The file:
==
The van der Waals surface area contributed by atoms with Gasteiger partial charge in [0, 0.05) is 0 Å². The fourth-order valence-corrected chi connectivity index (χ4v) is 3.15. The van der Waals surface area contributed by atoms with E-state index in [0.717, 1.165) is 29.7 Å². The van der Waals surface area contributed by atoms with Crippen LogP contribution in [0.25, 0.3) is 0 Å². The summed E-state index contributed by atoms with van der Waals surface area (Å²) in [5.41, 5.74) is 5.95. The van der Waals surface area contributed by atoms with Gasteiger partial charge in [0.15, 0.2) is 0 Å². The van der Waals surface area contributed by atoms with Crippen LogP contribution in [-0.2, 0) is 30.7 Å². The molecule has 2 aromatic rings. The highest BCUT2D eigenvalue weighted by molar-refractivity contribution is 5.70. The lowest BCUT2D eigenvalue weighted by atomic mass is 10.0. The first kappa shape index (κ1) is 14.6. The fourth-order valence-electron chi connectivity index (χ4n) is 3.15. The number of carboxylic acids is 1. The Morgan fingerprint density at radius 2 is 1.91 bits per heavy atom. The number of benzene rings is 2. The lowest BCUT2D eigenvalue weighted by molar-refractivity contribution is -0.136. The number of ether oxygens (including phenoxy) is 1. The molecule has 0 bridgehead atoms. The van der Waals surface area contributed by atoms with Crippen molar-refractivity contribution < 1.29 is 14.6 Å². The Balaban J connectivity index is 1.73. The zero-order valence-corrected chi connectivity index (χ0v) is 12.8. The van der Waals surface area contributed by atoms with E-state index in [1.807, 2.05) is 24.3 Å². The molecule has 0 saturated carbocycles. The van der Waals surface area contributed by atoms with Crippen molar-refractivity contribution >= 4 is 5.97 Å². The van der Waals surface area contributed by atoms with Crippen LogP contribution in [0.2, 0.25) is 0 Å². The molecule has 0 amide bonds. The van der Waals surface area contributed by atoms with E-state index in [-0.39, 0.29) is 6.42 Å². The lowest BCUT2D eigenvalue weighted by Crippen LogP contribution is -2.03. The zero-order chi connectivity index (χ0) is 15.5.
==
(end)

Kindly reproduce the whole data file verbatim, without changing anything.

The van der Waals surface area contributed by atoms with Gasteiger partial charge in [0, 0.05) is 0 Å². The fourth-order valence-corrected chi connectivity index (χ4v) is 3.15. The van der Waals surface area contributed by atoms with E-state index in [0.717, 1.165) is 29.7 Å². The van der Waals surface area contributed by atoms with Crippen LogP contribution in [0.25, 0.3) is 0 Å². The summed E-state index contributed by atoms with van der Waals surface area (Å²) in [5.41, 5.74) is 5.95. The van der Waals surface area contributed by atoms with Gasteiger partial charge in [0.15, 0.2) is 0 Å². The van der Waals surface area contributed by atoms with Crippen LogP contribution in [-0.2, 0) is 30.7 Å². The molecule has 2 aromatic rings. The highest BCUT2D eigenvalue weighted by molar-refractivity contribution is 5.70. The lowest BCUT2D eigenvalue weighted by atomic mass is 10.0. The first kappa shape index (κ1) is 14.6. The fourth-order valence-electron chi connectivity index (χ4n) is 3.15. The number of carboxylic acids is 1. The Morgan fingerprint density at radius 2 is 1.91 bits per heavy atom. The number of benzene rings is 2. The lowest BCUT2D eigenvalue weighted by molar-refractivity contribution is -0.136. The number of ether oxygens (including phenoxy) is 1. The molecule has 0 bridgehead atoms. The van der Waals surface area contributed by atoms with Crippen molar-refractivity contribution < 1.29 is 14.6 Å². The Balaban J connectivity index is 1.73. The zero-order valence-corrected chi connectivity index (χ0v) is 12.8. The van der Waals surface area contributed by atoms with E-state index in [1.807, 2.05) is 24.3 Å². The molecule has 0 saturated carbocycles. The van der Waals surface area contributed by atoms with Crippen molar-refractivity contribution >= 4 is 5.97 Å². The van der Waals surface area contributed by atoms with Crippen LogP contribution in [0.2, 0.25) is 0 Å². The molecule has 0 amide bonds. The van der Waals surface area contributed by atoms with E-state index in [-0.39, 0.29) is 6.42 Å². The lowest BCUT2D eigenvalue weighted by Crippen LogP contribution is -2.03. The zero-order chi connectivity index (χ0) is 15.5.